Are there other implications from your research, beyond bats?
Modeling the spread of disease has implications beyond specific populations of affected species. Models can help to identify areas of interest for further research, surveys, and management, and this is important when there aren’t enough resources to survey all areas for bats. Declining bat populations also will have major consequences for agriculture. The bats contracting white-nose syndrome eat insects that carry disease and damage crops, saving millions of dollars for the agricultural industry and reducing the use of pesticides.

 

How’s life in Finland?
It’s a different culture, for sure. The biggest difference for me between Finnish and American culture is that people in Finland are quieter. I like to talk. I appreciate conversations—even based on small talk. Finnish people appreciate quiet. I’ve adjusted and maybe become more thoughtful or reflective, but I’ve also encouraged people—especially the people I work with—to share more. That’s the great thing about experiencing another culture: you learn from them and they learn from you.

 

What do you do there for fun?
The Fulbright Finland group was really generous in providing all fellowship recipients with museum cards, so we can visit museums in Finland for free. I’ve really taken advantage of that. The most culturally unique and fun thing to do in Finland, though, is visiting a sauna. Saunas are very popular here. And there’s a Finnish twist: You don’t just sit in sauna; you alternate between hot and cold. When you can’t stand the heat anymore, you dip into freezing water—if you are daring enough—or you can just step outside. I’ve even done this on a boat in northern Finland. You heat up in the boat’s sauna, then jump into the water through a hole in the ice! It’s a shock to your system, but refreshing and rejuvenating.

 

When will you return to Aggieland?
In May. I’m excited to defend my research in the summer and graduate in August!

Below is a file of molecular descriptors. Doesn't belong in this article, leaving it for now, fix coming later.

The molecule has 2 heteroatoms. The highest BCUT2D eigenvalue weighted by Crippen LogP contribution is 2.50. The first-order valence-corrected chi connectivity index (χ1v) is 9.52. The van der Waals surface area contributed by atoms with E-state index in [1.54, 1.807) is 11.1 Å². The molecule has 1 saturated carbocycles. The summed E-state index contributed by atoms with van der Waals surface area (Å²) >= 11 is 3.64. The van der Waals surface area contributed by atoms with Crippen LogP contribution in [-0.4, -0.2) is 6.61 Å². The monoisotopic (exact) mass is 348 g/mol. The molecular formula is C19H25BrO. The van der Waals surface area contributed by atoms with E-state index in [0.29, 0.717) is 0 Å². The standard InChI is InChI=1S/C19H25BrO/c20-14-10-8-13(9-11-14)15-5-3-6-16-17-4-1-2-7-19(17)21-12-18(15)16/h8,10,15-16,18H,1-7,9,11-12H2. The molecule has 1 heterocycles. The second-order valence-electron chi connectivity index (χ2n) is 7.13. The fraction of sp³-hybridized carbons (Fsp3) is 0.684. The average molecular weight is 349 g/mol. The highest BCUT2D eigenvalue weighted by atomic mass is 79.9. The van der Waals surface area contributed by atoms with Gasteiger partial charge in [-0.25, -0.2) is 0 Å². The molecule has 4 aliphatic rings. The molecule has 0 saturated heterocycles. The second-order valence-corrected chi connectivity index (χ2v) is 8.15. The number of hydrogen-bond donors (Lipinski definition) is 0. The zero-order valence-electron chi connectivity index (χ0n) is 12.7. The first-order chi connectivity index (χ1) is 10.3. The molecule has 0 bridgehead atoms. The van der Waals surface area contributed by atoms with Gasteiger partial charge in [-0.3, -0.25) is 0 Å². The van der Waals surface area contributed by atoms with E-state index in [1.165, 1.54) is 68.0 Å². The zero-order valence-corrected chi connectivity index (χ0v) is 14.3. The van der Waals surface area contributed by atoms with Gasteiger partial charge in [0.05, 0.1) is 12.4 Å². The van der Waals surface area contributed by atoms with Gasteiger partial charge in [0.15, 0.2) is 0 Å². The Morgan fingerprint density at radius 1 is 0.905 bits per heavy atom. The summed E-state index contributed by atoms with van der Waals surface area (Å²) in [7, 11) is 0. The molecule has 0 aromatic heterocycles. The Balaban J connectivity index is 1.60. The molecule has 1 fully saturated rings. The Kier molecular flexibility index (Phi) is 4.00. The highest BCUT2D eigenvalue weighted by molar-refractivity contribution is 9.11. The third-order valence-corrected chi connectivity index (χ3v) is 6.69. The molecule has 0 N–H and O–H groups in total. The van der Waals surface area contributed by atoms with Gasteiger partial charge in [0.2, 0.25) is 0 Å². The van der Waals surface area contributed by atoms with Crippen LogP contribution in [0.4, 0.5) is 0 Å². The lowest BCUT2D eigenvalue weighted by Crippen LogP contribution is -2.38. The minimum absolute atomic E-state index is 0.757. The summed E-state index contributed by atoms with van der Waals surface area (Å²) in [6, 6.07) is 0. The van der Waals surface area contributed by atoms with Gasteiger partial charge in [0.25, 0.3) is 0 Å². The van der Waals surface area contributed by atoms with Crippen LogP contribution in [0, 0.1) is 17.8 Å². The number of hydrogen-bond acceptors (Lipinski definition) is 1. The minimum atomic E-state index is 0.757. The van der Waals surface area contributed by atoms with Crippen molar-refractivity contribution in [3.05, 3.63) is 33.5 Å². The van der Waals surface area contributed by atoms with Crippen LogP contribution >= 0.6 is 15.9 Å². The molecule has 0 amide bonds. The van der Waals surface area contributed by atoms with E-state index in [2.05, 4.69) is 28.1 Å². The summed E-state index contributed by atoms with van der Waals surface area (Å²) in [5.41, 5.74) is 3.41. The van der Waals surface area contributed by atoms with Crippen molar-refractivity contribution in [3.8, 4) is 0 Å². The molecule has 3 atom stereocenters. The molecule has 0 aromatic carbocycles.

How has your graduate experience at Texas A&M prepared you for this opportunity?
My program at A&M is really collaborative, so I’ve developed the skill to do research with others and share ideas to find solutions to problems. My department has also been generous with funding so I’ve been able to travel within the U.S. to present my research and network with others in my field. Not only has that helped advance my work, but it has also enabled me to meet others and build relationships. These experiences have definitely prepared me for the opportunity to study in Finland.

 

What advice you would give to your fellow grad students back in College Station about seeking funding to travel, conduct, and share your research?
I would just say to take every opportunity you can to travel and collaborate with others—and apply for grants and fellowships. I’m a first-generation college student and this is my first time to live and conduct research outside the U.S. I was unaware of the Fulbright and the application process until someone suggested it to me. So, reach out to your colleagues and see what’s out there. For me, this has been an amazing experience. I’ve gotten involved in other research projects here besides my own. I will be a co-publisher on at least two and maybe three or more academic publications. And international travel is not only culturally enriching, it sets you apart from your peers who don’t have that experience.

By Rob Dixon, Texas A&M University Office of Graduate and Professional Studies

Media contact:
Rob Dixon, Texas A&M University Office of Graduate and Professional Studies, 979.845.3631, rdixon@tamu.edu.